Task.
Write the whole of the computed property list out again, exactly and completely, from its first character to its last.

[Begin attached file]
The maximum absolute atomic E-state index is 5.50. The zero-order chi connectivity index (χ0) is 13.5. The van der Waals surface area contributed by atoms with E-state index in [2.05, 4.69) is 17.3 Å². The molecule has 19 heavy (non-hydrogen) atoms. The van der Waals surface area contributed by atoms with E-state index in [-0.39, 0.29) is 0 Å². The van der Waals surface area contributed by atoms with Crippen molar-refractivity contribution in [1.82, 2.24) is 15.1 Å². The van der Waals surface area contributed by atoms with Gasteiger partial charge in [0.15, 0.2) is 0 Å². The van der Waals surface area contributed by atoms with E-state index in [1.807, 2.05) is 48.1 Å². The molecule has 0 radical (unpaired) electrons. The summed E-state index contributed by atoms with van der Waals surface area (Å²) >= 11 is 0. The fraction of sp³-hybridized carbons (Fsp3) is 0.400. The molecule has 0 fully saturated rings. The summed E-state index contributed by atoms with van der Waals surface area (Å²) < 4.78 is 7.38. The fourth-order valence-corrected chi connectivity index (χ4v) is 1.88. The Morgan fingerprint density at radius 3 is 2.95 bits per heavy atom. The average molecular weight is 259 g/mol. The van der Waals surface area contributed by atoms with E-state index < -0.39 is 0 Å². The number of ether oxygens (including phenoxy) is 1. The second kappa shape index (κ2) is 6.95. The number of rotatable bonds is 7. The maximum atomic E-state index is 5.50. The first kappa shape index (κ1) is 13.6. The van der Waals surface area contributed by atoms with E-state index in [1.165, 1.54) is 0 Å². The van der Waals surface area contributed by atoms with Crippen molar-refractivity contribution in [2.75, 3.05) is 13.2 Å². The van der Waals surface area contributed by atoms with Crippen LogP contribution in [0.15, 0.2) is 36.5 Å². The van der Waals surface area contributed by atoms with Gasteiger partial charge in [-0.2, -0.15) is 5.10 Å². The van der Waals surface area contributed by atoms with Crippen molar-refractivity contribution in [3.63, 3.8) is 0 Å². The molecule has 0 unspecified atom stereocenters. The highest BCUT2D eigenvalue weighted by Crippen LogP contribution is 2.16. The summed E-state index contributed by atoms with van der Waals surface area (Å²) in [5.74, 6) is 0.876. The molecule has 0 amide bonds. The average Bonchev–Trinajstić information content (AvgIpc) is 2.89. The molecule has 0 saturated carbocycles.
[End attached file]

The maximum absolute atomic E-state index is 5.50. The zero-order chi connectivity index (χ0) is 13.5. The van der Waals surface area contributed by atoms with E-state index in [2.05, 4.69) is 17.3 Å². The molecule has 19 heavy (non-hydrogen) atoms. The van der Waals surface area contributed by atoms with E-state index in [-0.39, 0.29) is 0 Å². The van der Waals surface area contributed by atoms with Crippen molar-refractivity contribution in [1.82, 2.24) is 15.1 Å². The van der Waals surface area contributed by atoms with Gasteiger partial charge in [0.15, 0.2) is 0 Å². The van der Waals surface area contributed by atoms with E-state index in [1.807, 2.05) is 48.1 Å². The molecule has 0 radical (unpaired) electrons. The summed E-state index contributed by atoms with van der Waals surface area (Å²) >= 11 is 0. The fraction of sp³-hybridized carbons (Fsp3) is 0.400. The molecule has 0 fully saturated rings. The summed E-state index contributed by atoms with van der Waals surface area (Å²) < 4.78 is 7.38. The fourth-order valence-corrected chi connectivity index (χ4v) is 1.88. The Morgan fingerprint density at radius 3 is 2.95 bits per heavy atom. The average molecular weight is 259 g/mol. The van der Waals surface area contributed by atoms with E-state index < -0.39 is 0 Å². The number of ether oxygens (including phenoxy) is 1. The second kappa shape index (κ2) is 6.95. The number of rotatable bonds is 7. The maximum atomic E-state index is 5.50. The first kappa shape index (κ1) is 13.6. The van der Waals surface area contributed by atoms with E-state index in [1.165, 1.54) is 0 Å². The van der Waals surface area contributed by atoms with Crippen molar-refractivity contribution in [2.75, 3.05) is 13.2 Å². The van der Waals surface area contributed by atoms with Crippen LogP contribution in [0.15, 0.2) is 36.5 Å². The van der Waals surface area contributed by atoms with Gasteiger partial charge in [-0.2, -0.15) is 5.10 Å². The van der Waals surface area contributed by atoms with Crippen molar-refractivity contribution in [3.63, 3.8) is 0 Å². The molecule has 0 unspecified atom stereocenters. The highest BCUT2D eigenvalue weighted by Crippen LogP contribution is 2.16. The summed E-state index contributed by atoms with van der Waals surface area (Å²) in [5.74, 6) is 0.876. The molecule has 0 amide bonds. The average Bonchev–Trinajstić information content (AvgIpc) is 2.89. The molecule has 0 saturated carbocycles.